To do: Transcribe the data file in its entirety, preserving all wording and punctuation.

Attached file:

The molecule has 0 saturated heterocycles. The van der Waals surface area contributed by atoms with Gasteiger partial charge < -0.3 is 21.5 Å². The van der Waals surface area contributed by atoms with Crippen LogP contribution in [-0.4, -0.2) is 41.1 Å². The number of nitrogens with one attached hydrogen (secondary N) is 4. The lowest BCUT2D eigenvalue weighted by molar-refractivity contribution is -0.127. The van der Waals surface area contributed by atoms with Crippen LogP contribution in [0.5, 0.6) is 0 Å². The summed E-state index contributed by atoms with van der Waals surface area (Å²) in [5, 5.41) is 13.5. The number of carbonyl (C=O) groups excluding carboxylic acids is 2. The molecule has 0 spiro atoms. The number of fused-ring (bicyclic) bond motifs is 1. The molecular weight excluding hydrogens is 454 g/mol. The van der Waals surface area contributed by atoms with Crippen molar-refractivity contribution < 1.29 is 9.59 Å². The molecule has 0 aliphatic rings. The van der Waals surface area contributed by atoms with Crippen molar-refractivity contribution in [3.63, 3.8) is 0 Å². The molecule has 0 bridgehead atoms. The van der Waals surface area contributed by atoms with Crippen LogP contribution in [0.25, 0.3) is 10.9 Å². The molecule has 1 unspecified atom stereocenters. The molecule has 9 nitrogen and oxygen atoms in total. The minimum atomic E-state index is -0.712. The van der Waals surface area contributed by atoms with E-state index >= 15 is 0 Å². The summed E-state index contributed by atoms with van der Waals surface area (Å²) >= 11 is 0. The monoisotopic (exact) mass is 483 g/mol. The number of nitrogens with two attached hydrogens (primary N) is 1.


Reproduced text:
The molecule has 0 saturated heterocycles. The van der Waals surface area contributed by atoms with Gasteiger partial charge < -0.3 is 21.5 Å². The van der Waals surface area contributed by atoms with Crippen LogP contribution in [-0.4, -0.2) is 41.1 Å². The number of nitrogens with one attached hydrogen (secondary N) is 4. The lowest BCUT2D eigenvalue weighted by molar-refractivity contribution is -0.127. The van der Waals surface area contributed by atoms with Crippen LogP contribution in [0.5, 0.6) is 0 Å². The summed E-state index contributed by atoms with van der Waals surface area (Å²) in [5, 5.41) is 13.5. The number of carbonyl (C=O) groups excluding carboxylic acids is 2. The molecule has 0 spiro atoms. The number of fused-ring (bicyclic) bond motifs is 1. The molecular weight excluding hydrogens is 454 g/mol. The van der Waals surface area contributed by atoms with Crippen molar-refractivity contribution < 1.29 is 9.59 Å². The molecule has 0 aliphatic rings. The van der Waals surface area contributed by atoms with Crippen molar-refractivity contribution in [3.63, 3.8) is 0 Å². The molecule has 0 bridgehead atoms. The van der Waals surface area contributed by atoms with Crippen LogP contribution in [0.25, 0.3) is 10.9 Å². The molecule has 1 unspecified atom stereocenters. The molecule has 9 nitrogen and oxygen atoms in total. The minimum atomic E-state index is -0.712. The van der Waals surface area contributed by atoms with E-state index >= 15 is 0 Å². The summed E-state index contributed by atoms with van der Waals surface area (Å²) >= 11 is 0. The monoisotopic (exact) mass is 483 g/mol. The number of nitrogens with two attached hydrogens (primary N) is 1.